EADS to deliver fault-free CASA planes by May 31

Czech Ministry of Defense signs supplementary contract with Omnipol and EADS redefining terms of delivery of CASA planes

Grounded? Navigation and safety issues have rendered some CASA planes unusable. foto: ČTKČeská pozice

Grounded? Navigation and safety issues have rendered some CASA planes unusable.

Last November, Czech Minister of Defense Alexandr Vondra (Civic Democrats, ODS) said that Spanish aviation manufacturer EADS and the Czech arms trading firm Omnipol must deliver the four CASA planes purchased by the Czech defense ministry in full working order, including functional anti-rocket defense system, by end of May, or the order would be cancelled. On Friday, he announced that EADS and Omnipol had agreed to the deadline.

Following a series of negotiations, EADS and Omnipol signed a supplementary contract with the Czech defense ministry on January 20, in which they agree to deliver the four CASA planes purchased by the Czech military for €132 million (almost Kč 3.5 billion) under a contract signed in 2009, the ministry announced on Friday (Jan. 27).

At a press conference to announce the new agreement, Vondra said that under the supplementary contract the suppliers agreed to return one of the Czech made L-158 light fighter planes — which the Czech side delivered to Spain in part payment for the CASAs — in way of compensation for the faults on the CASA planes.

The Czech military took delivery of the four CASA C-295M transport planes in early 2011 and hoped to deploy them in Afghanistan soon thereafter. However, tests revealed that the DAS anti-rocket systems on the craft were not functioning and there were serious faults with the planes’ navigation systems. The planes were deemed unfit for military use and immediately grounded.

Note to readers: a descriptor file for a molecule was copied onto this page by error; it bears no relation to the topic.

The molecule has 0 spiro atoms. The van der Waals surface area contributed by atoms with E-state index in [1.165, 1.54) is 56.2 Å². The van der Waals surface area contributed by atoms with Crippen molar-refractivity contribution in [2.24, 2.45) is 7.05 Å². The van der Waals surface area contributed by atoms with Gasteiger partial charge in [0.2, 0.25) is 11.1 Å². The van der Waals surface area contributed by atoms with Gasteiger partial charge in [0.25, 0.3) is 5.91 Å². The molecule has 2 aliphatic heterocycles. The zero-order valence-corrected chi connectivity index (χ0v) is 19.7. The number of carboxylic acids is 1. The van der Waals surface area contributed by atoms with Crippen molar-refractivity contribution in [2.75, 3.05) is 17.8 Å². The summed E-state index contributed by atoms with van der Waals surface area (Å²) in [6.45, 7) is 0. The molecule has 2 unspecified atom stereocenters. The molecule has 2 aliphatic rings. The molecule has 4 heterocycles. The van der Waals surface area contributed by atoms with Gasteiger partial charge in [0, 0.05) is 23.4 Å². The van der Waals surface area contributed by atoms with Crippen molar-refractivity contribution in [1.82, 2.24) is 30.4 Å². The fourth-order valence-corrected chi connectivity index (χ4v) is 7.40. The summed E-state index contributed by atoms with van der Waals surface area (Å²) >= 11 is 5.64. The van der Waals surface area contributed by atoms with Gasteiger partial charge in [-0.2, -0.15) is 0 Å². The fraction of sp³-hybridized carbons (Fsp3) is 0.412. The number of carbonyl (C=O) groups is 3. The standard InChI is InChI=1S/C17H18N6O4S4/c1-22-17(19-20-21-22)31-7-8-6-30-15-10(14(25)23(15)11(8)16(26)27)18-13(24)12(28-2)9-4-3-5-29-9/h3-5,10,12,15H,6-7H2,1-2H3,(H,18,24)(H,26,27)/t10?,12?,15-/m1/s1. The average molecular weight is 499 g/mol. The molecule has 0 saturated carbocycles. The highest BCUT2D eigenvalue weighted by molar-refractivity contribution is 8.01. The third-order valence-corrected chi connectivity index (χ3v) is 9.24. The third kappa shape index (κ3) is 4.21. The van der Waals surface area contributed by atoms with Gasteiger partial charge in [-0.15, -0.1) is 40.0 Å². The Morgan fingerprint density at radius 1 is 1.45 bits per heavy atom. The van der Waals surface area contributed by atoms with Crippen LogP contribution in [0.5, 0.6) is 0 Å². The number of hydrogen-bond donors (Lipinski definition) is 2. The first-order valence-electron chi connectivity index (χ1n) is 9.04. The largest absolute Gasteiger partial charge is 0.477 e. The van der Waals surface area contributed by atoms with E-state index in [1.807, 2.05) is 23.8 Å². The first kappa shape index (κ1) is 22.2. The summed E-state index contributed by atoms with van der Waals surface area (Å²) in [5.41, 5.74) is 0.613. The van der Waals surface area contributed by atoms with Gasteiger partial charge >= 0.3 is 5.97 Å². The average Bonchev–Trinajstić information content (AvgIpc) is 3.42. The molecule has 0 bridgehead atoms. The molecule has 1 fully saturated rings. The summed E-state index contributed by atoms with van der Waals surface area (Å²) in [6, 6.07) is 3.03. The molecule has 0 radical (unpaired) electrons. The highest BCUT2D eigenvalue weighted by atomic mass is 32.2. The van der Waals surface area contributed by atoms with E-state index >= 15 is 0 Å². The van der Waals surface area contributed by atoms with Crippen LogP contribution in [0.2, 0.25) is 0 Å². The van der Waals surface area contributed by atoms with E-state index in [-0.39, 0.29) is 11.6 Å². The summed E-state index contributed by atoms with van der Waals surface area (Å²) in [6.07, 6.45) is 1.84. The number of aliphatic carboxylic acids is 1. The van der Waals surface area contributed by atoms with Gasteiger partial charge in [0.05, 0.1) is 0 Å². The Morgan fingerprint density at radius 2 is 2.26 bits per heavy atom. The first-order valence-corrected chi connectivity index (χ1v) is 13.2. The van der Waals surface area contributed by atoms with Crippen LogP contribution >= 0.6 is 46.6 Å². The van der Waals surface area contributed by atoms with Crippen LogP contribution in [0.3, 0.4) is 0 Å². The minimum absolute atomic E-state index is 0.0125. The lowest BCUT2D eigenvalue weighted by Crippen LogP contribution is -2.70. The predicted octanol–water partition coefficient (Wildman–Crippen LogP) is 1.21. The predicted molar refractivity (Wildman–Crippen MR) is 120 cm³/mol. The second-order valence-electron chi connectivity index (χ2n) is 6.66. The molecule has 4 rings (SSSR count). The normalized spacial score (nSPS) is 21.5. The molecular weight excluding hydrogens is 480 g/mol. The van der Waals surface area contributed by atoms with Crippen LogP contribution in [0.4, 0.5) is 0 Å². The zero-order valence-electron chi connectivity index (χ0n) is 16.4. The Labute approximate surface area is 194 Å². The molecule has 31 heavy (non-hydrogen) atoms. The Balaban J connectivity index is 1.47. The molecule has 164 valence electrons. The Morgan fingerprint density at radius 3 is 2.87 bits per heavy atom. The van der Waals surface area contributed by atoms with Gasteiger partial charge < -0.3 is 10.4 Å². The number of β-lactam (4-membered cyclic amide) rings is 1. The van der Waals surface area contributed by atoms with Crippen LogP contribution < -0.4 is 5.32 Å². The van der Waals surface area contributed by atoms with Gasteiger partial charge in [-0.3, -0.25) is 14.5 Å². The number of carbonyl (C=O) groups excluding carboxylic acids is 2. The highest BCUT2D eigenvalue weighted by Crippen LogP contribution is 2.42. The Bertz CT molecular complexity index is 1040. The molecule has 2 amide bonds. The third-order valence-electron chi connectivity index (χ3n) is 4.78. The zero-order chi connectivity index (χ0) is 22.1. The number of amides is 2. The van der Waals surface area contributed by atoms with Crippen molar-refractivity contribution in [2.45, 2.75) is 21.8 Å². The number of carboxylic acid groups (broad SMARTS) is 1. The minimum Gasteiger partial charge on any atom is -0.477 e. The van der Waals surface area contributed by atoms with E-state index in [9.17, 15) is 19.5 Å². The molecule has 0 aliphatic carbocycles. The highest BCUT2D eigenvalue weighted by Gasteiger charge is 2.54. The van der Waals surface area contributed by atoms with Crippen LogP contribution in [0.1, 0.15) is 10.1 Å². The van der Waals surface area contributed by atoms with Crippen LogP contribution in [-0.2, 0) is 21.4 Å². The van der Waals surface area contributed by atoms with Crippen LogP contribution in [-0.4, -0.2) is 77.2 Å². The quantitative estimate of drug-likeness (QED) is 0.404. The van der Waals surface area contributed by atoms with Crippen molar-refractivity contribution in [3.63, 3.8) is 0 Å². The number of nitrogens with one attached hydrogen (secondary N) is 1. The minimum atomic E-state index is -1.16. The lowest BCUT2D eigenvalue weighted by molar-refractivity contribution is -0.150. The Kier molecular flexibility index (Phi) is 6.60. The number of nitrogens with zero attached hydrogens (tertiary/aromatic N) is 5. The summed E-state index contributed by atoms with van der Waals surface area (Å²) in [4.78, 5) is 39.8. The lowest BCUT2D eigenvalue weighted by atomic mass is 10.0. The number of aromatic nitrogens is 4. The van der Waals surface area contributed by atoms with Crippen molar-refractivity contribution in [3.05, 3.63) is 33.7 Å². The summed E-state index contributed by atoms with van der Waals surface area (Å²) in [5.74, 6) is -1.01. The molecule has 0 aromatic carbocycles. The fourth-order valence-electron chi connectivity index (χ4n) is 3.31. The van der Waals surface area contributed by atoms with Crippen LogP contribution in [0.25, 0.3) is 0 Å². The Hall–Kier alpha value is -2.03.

After some repairs the planes were again tested in October, but an engine on one of the planes failed upon landing, and another plane rapidly lost altitude due to a navigation system failure. Following the second grounding, the defense ministry announced that Omnipol had until November 20 to see to all the faults being put right. However, as the the deadline approached Vondra set May 31 as the deadline after which the Czech military would cancel the order. ‘After these years of rigmarole, I’m convinced that the supplier will now do the maximum to complete the delivery ... ’

In addition to handing back an L-159, which the ministry says is worth €4.2 million, EADS has committed to supply spare part worth Kč 4.6 million, the defense ministry said on Friday. Vondra said the compensation amounted to a price reduction for the CASA’s. “I stress that the military needs the two-seater L-159 plans for training and the plan is to raise their numbers,” he added.

EADS, a subsidiary of Airbus Military, also undertook to prolong the guarantee on the planes by two to 12 months depending on the date of delivery of the planes in full working order. “After these years of rigmarole, I’m convinced that the supplier will now do the maximum to complete the delivery and an extension of the guarantee is a large motivating factor for the manufacturer,” the deputy defense minister for acquisitions, Rudolf Blažek, told reporters.

After we accept the corrections of all the faults and following delivery of fully functioning DAS systems, we plan on conducting full military tests which will be carried out in the Czech Republic and Great Britain,” Chief of Staff of the Czech Armed Forces General Vlastimil Picek said on Friday.